• “The most difficult part of remote learning is the disparity between my classes. While I have a lot of work from some, others only assign one activity a week. Because of this I don’t necessarily feel like I’m in “school.”

    With both the fully remote option, and the blended learning option offered by the DOE, students will be learning in a remote teaching environment for a large part of the Fall semester. In these quotes, three ideas are highlighted: lack of support and instruction, difficulty separating school and home environments, and the amount of work that is required, which emphasize changes that need to be made in order to have students feel more positively about remote schooling. 

    Student Requests for Changes for Remote Learning

    In addition to critiques of remote learning, respondents had suggestions on how to make remote learning better for the future:

    • “If schools remain closed and remote learning continue, then I would stick to the core subjects and require teachers to teach their kids via video. At least one subject. If they focus on core subjects the teaching shouldnt last more then 2 hours and that could be done with smaller groups of 10 so the kids can have a little more attention.”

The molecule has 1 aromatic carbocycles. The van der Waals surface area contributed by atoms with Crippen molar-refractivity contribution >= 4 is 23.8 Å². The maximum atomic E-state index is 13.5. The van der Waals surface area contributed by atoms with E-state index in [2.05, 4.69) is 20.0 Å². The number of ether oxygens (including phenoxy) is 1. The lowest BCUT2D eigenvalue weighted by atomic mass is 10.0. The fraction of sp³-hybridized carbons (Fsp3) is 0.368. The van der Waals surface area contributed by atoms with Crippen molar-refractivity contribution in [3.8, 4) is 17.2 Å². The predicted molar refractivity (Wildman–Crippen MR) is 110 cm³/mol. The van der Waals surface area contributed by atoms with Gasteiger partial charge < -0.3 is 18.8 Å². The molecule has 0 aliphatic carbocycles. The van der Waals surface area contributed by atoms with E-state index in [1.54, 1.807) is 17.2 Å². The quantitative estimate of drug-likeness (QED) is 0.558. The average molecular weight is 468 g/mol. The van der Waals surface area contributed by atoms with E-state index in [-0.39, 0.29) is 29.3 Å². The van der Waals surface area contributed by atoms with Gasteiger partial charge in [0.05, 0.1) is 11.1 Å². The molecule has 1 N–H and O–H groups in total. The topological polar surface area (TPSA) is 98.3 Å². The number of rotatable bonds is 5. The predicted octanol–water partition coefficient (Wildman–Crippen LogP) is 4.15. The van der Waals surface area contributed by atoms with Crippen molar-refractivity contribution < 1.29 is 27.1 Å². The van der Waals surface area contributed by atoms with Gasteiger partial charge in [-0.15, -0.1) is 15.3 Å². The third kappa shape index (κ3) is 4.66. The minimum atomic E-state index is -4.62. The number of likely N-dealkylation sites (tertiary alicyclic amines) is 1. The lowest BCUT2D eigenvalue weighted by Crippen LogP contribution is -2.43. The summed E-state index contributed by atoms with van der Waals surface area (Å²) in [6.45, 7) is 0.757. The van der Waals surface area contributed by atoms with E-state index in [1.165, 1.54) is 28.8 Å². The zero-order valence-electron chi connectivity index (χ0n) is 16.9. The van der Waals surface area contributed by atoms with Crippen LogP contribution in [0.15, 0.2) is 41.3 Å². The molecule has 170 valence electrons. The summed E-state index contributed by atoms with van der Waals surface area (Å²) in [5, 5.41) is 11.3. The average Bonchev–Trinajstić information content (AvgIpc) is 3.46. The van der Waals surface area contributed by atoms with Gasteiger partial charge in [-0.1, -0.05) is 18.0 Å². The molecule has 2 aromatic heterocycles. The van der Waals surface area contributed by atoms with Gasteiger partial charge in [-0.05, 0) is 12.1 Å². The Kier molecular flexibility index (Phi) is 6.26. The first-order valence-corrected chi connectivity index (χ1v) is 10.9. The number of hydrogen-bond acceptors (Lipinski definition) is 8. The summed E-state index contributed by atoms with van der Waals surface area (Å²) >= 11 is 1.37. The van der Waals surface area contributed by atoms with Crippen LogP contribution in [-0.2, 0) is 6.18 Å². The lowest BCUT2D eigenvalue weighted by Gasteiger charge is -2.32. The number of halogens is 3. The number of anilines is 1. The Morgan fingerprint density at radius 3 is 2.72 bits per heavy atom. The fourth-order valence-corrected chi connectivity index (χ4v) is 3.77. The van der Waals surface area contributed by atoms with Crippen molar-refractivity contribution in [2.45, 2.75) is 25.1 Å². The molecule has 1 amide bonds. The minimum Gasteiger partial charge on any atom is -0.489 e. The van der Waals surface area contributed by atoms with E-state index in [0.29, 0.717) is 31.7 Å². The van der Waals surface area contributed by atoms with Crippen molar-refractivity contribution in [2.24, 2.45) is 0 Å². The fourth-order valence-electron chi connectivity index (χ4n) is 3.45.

• “School tends to struggle to capture our attention. We definitely need more project based learning, which creates self learning and helps capture the focus of the student. Lectures and lessons can be quite boring, and so online media and doing it ourselves has made me think that’s how it should be; I even learn at a faster pace versus the mindless grind of school. I also wish school would open later, from 9-11 am. Because I set my own learning schedule and get more sleep, my ability to focus on my work, and my mental health has increased greatly.”
    • “I would suggest that the teachers push us a little more because so far most of the work I’ve been getting is for review, and if we continue this next fall there will be nothing to review. They need to figure out how to actually teach us new information.”